Arizona Lottery officials are investigating what they described on their website as “technical difficulties” surrounding one of their random number generators used to pick the winning numbers for many of the state’s lottery games. As it turns out, the machine generated the same winning numbers in multiple drawings for three different games.
State officials haven’t offered an explanation, but they said they would offer refunds to gamblers (if they didn’t discard their tickets) or would exchange their tickets for new ones. The lottery’s computerized picking system generated duplicate numbers for the game All or Nothing on September 28 and September 30, and on September 29 and October 3.
Other affected games include Pick 3, which saw duplicate winning numbers on September 29 and October 3. The same thing happened with the game 5 Card Cash on the same dates. However, bettors can breathe a sigh of relief. If you picked the winning numbers, your tickets will be honored.
O’Shea said that on September 29, the numbers chosen by one of the three random number generators used for Fantasy 5 were 1-4-8-12-28. That same winning combination was picked again on October 3 by the same generator (the next time this particular generator was employed). The malfunctioning machine used in the three games has been taken out of service pending an investigation.
“The integrity of our games is paramount to (the) Arizona Lottery. We have incredible players at Arizona Lottery and we appreciate their patience and support,” spokeswoman Nikki O’Shea told the Arizona Republic. O’Shea did not return numerous messages from Ars seeking a deeper explanation. The state uses three random number generators, and they are not connected to the Internet or a network.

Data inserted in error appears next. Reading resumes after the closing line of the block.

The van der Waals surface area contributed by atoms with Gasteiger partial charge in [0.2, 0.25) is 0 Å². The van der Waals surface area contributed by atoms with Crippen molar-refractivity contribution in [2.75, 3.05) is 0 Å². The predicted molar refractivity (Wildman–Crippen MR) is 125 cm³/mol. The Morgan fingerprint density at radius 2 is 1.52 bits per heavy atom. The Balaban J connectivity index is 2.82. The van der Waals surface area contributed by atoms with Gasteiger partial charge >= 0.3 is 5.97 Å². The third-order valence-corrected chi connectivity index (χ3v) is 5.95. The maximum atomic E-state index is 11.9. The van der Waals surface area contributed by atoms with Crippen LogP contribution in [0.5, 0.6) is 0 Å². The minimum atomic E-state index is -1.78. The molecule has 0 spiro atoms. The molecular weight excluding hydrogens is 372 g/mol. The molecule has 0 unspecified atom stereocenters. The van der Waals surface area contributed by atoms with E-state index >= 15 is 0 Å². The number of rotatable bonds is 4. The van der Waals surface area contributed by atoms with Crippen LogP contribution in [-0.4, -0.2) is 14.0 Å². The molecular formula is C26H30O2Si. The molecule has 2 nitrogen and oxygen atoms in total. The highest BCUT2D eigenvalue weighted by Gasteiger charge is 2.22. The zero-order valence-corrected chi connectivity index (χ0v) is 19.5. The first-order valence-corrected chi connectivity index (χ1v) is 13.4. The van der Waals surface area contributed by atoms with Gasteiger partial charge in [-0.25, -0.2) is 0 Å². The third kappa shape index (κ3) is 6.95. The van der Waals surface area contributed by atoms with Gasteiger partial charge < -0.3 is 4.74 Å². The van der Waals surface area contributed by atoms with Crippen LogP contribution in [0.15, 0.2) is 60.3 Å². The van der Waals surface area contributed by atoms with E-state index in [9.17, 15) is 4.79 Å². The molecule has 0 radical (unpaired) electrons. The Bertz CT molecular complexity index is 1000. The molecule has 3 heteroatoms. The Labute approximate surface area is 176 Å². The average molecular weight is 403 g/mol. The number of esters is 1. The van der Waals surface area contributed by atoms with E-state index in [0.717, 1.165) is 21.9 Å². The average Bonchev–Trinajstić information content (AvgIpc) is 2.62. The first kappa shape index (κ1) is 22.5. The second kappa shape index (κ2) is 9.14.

This isn’t the first time that a random number generator used by Arizona has malfunctioned. The last time it happened was in 2013, when faulty coding blocked the random number generator from picking the numbers 8 and 9. The problem persisted for three months before state officials announced refunds.
State-run lotteries across the US have been hit with one scandal after the other recently. The latest fallout happened just days ago when a Colorado lottery winner sued the state lottery in a bid to recoup the full $4.8 million Colorado Lottery jackpot he hit in 2005. Two of the winners he split the jackpot with were part of a lottery-rigging scam, so lottery player Amir Massihzadeh wants the full prize. Colorado has refused to pay the full amount so far despite the June convictions of two brothers connected to a multi-state lottery fraud ring.